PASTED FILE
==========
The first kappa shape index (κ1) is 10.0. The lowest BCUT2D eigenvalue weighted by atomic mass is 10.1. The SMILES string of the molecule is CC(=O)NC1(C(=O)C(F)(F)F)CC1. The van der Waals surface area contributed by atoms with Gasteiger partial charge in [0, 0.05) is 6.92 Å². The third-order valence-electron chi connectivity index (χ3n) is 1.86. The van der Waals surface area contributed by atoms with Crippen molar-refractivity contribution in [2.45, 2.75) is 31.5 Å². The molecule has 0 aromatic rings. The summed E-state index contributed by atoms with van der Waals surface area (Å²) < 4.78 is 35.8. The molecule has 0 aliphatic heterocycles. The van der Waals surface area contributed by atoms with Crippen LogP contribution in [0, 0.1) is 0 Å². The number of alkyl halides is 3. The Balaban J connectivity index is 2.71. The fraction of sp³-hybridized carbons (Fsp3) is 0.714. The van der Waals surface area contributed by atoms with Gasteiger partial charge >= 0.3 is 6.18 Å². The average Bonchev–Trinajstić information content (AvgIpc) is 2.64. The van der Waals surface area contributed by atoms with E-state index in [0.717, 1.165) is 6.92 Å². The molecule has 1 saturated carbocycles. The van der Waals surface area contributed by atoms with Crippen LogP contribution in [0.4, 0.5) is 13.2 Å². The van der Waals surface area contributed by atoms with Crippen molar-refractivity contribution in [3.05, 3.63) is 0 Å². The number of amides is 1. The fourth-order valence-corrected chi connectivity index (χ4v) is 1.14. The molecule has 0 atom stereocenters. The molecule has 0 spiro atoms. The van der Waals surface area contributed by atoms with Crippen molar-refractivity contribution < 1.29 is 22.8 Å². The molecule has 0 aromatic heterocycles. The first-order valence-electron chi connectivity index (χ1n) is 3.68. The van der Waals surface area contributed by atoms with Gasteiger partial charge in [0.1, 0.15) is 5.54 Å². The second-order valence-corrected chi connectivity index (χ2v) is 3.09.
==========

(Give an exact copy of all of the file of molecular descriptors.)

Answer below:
The first kappa shape index (κ1) is 10.0. The lowest BCUT2D eigenvalue weighted by atomic mass is 10.1. The SMILES string of the molecule is CC(=O)NC1(C(=O)C(F)(F)F)CC1. The van der Waals surface area contributed by atoms with Gasteiger partial charge in [0, 0.05) is 6.92 Å². The third-order valence-electron chi connectivity index (χ3n) is 1.86. The van der Waals surface area contributed by atoms with Crippen molar-refractivity contribution in [2.45, 2.75) is 31.5 Å². The molecule has 0 aromatic rings. The summed E-state index contributed by atoms with van der Waals surface area (Å²) < 4.78 is 35.8. The molecule has 0 aliphatic heterocycles. The van der Waals surface area contributed by atoms with Crippen LogP contribution in [0, 0.1) is 0 Å². The number of alkyl halides is 3. The Balaban J connectivity index is 2.71. The fraction of sp³-hybridized carbons (Fsp3) is 0.714. The van der Waals surface area contributed by atoms with Gasteiger partial charge >= 0.3 is 6.18 Å². The average Bonchev–Trinajstić information content (AvgIpc) is 2.64. The van der Waals surface area contributed by atoms with E-state index in [0.717, 1.165) is 6.92 Å². The molecule has 1 saturated carbocycles. The van der Waals surface area contributed by atoms with Crippen LogP contribution in [0.4, 0.5) is 13.2 Å². The van der Waals surface area contributed by atoms with Crippen molar-refractivity contribution in [3.05, 3.63) is 0 Å². The number of amides is 1. The fourth-order valence-corrected chi connectivity index (χ4v) is 1.14. The molecule has 0 atom stereocenters. The molecule has 0 spiro atoms. The van der Waals surface area contributed by atoms with Crippen molar-refractivity contribution < 1.29 is 22.8 Å². The molecule has 0 aromatic heterocycles. The first-order valence-electron chi connectivity index (χ1n) is 3.68. The van der Waals surface area contributed by atoms with Gasteiger partial charge in [0.1, 0.15) is 5.54 Å². The second-order valence-corrected chi connectivity index (χ2v) is 3.09.